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While you were sleeping: Stuck on the sidelines

Tuesday 24th August 2010

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US equities were mixed as takeover activity did little to stem lingering concern about the global economic outlook.

In late trading, the Dow Jones Industrial Average rose 0.35%, and the Standard & Poor's 500 Index gained 0.31%. The Nasdaq Composite Index edged 0.16% lower.

Among the most active stocks on Wall Street were Hewlett-Packard, Cisco Systems, Intel and Potash of Saskatchewan.

HP, the world’s largest personal-computer maker, offered to buy 3Par for about US$1.6 billion, topping Dell’s bid for the maker of equipment and software for data centers.

The bid of US$24 a share in cash was 33% higher than Dell’s offer, HP said in a statement. Dell offered US$18 a share in cash, or about $1.15 billion, for 3Par on August 16.

BHP Billiton’s hostile takeover offer for Potash Corp of Saskatchewan last week has raised expectations that other companies will bid. China’s Sinochem Group and Brazil’s Vale SA have both contacted Potash as the company tries to fend off BHP’s bid, said a person with knowledge of the matter, according to Bloomberg. Potash shares rose 1.3% to $151.55.

"Overriding the M&A buzz - which didn't have a lot of longevity - is the fact that economic data still remains very poor and there's concern that the much-discussed soft patch has the potential to become something greater," Bucky Hellwig, senior vice president at BB&T Wealth Management in Birmingham, Alabama, told Reuters.

The Chicago Board Options Exchange Volatility Index, or VIX, which is known as Wall Street’s ‘fear gauge’, fell 3.3% to 24.65 in New York. The index measures the cost of using options as insurance against declines in the Standard & Poor’s 500 Index.

The Stoxx Europe 600 Index rose 0.6% to 253.76, climbing for the first time in four sessions.

The UK’s FTSE 100 climbed 0.76%, Germany’s DAX rose 0.10% and France’s CAC 40 gained  0.77%.

Among the most active stocks in Europe were Old Mutual, BHP Billiton and Rio Tinto.

Anglo-South African insurer Old Mutual  said on Monday it had received a bid from HSBC to buy up to a 70% stake in South Africa's Nedbank.

Old Mutual, which is the majority owner of South Africa's fourth-largest bank, is undergoing a strategic overhaul to slim down its complicated structure.

The Dollar Index, which measures the greenback against a basket of six major currencies, edged 0.08% higher to 83.12.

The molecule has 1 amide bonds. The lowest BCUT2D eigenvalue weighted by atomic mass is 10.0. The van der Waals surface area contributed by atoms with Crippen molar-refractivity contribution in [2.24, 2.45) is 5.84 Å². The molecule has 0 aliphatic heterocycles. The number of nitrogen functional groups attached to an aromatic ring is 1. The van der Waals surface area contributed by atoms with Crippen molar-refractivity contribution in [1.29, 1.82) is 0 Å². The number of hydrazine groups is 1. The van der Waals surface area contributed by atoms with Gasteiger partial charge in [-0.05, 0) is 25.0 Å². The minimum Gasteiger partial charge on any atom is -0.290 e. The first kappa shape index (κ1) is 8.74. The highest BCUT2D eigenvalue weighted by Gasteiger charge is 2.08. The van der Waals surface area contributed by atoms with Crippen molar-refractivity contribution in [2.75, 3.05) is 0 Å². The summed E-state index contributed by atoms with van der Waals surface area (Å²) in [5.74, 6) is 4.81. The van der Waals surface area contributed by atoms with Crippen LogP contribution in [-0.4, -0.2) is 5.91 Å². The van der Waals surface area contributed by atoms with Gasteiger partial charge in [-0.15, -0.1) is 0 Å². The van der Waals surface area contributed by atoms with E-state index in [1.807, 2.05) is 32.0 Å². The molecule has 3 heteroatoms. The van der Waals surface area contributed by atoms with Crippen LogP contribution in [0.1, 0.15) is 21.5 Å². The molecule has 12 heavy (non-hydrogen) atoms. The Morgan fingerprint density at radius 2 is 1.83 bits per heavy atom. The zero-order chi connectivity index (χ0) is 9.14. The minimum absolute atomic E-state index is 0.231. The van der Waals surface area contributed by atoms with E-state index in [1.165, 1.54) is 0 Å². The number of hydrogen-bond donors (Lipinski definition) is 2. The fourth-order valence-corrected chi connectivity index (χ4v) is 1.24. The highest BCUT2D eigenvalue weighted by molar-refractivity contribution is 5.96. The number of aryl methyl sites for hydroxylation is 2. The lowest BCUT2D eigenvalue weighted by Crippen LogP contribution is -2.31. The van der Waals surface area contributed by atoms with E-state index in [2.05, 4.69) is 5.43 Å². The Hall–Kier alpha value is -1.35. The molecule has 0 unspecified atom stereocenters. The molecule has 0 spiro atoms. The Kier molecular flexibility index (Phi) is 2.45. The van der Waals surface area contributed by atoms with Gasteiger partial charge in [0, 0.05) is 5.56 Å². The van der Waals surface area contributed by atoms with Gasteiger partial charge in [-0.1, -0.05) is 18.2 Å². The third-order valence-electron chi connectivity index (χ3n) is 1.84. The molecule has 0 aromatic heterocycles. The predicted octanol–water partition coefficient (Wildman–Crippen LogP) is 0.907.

The euro fell, as euro zone data added to concerns over the economy and investors increasingly bet on prospects of loose monetary policy until year-end.

A survey of euro zone purchasing managers released today showed slower manufacturing growth in the region in August. On Friday, European Central Bank Governing Council member Axel Weber said the ECB should extend its loose monetary stance.

The euro "continues to be hobbled by concerns over the economic health of the periphery members, and today's mildly weaker-than-expected results from core Europe have not helped to assuage those worries," Boris Schlossberg, director for currency research at GFT in New York told Reuters.

In mid afternoon trading in New York, the euro was down 0.7% against the yen at 108.03 yen.

Against the US dollar, the euro was 0.3% weaker at US$1.2672.

US 30-year Treasuries fell, pushing their yields up from recent 16-month lows as traders took profits before this week's US$109 billion slate of bond auctions.

The government starts the offerings at 1700 GMT with a US$7 billion reopening of previously issued 30-year Treasury Inflation-Protected Securities, followed by sales of two-, five- and seven-year conventional notes in the coming days.

The 30-year bond yield rose to 3.69% from Friday's close of 3.66%.

The benchmark 10-year note was unchanged in price to yield 2.62%.

The Reuters/Jefferies CRB Index, which tracks 19 raw materials, fell 0.39% to 265.98.

Oil futures prices fell to a six-week low amid lingering concern about the global economy, bulging US stockpiles and spare capacity from producers.

US crude for October delivery fell 82 cents, or 1.11% to US$73 a barrel by 1619 GMT.
October Brent crude fell 77 cents to US$73.49.

Gold also declined. Spot gold was bid at US$1,225.35 an ounce at 1518 GMT, against US$1,226.95 late in New York on Friday. US gold futures for December delivery fell US$1.80 to US$1,227.00.

Three-month copper on the London Metal Exchange gained US$13.75 to US$7,265.75 a tonne by 0232 GMT.

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